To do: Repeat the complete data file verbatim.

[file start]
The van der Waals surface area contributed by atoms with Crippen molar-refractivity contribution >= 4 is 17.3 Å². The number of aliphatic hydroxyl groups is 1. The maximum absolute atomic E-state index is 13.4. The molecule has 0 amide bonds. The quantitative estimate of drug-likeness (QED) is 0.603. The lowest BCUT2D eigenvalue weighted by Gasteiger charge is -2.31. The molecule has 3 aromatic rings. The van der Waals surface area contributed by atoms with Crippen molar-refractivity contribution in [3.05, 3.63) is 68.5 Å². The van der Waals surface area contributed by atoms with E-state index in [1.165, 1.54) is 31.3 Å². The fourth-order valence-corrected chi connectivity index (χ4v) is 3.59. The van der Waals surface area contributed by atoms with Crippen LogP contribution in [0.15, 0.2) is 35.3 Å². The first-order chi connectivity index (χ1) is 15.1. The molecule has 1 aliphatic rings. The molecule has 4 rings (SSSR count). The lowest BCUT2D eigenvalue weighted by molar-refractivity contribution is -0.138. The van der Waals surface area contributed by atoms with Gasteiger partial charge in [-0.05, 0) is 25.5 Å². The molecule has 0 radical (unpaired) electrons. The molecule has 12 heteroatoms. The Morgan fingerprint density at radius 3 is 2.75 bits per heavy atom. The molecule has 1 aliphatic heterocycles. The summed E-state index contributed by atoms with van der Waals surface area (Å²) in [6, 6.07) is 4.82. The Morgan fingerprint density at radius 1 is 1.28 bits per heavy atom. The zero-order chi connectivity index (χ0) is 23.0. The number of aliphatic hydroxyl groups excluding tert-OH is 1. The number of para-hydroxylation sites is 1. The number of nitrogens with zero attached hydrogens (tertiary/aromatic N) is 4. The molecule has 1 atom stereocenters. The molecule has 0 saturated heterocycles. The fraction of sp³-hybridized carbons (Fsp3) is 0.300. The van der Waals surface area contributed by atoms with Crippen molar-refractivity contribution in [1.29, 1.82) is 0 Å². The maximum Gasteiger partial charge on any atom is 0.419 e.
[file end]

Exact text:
The van der Waals surface area contributed by atoms with Crippen molar-refractivity contribution >= 4 is 17.3 Å². The number of aliphatic hydroxyl groups is 1. The maximum absolute atomic E-state index is 13.4. The molecule has 0 amide bonds. The quantitative estimate of drug-likeness (QED) is 0.603. The lowest BCUT2D eigenvalue weighted by Gasteiger charge is -2.31. The molecule has 3 aromatic rings. The van der Waals surface area contributed by atoms with Crippen molar-refractivity contribution in [3.05, 3.63) is 68.5 Å². The van der Waals surface area contributed by atoms with E-state index in [1.165, 1.54) is 31.3 Å². The fourth-order valence-corrected chi connectivity index (χ4v) is 3.59. The van der Waals surface area contributed by atoms with Crippen LogP contribution in [0.15, 0.2) is 35.3 Å². The first-order chi connectivity index (χ1) is 15.1. The molecule has 1 aliphatic rings. The molecule has 4 rings (SSSR count). The lowest BCUT2D eigenvalue weighted by molar-refractivity contribution is -0.138. The van der Waals surface area contributed by atoms with Gasteiger partial charge in [-0.05, 0) is 25.5 Å². The molecule has 0 radical (unpaired) electrons. The molecule has 12 heteroatoms. The Morgan fingerprint density at radius 3 is 2.75 bits per heavy atom. The molecule has 1 aliphatic heterocycles. The summed E-state index contributed by atoms with van der Waals surface area (Å²) in [6, 6.07) is 4.82. The Morgan fingerprint density at radius 1 is 1.28 bits per heavy atom. The zero-order chi connectivity index (χ0) is 23.0. The number of aliphatic hydroxyl groups excluding tert-OH is 1. The number of para-hydroxylation sites is 1. The number of nitrogens with zero attached hydrogens (tertiary/aromatic N) is 4. The molecule has 1 atom stereocenters. The molecule has 0 saturated heterocycles. The fraction of sp³-hybridized carbons (Fsp3) is 0.300. The van der Waals surface area contributed by atoms with Crippen molar-refractivity contribution in [1.29, 1.82) is 0 Å². The maximum Gasteiger partial charge on any atom is 0.419 e.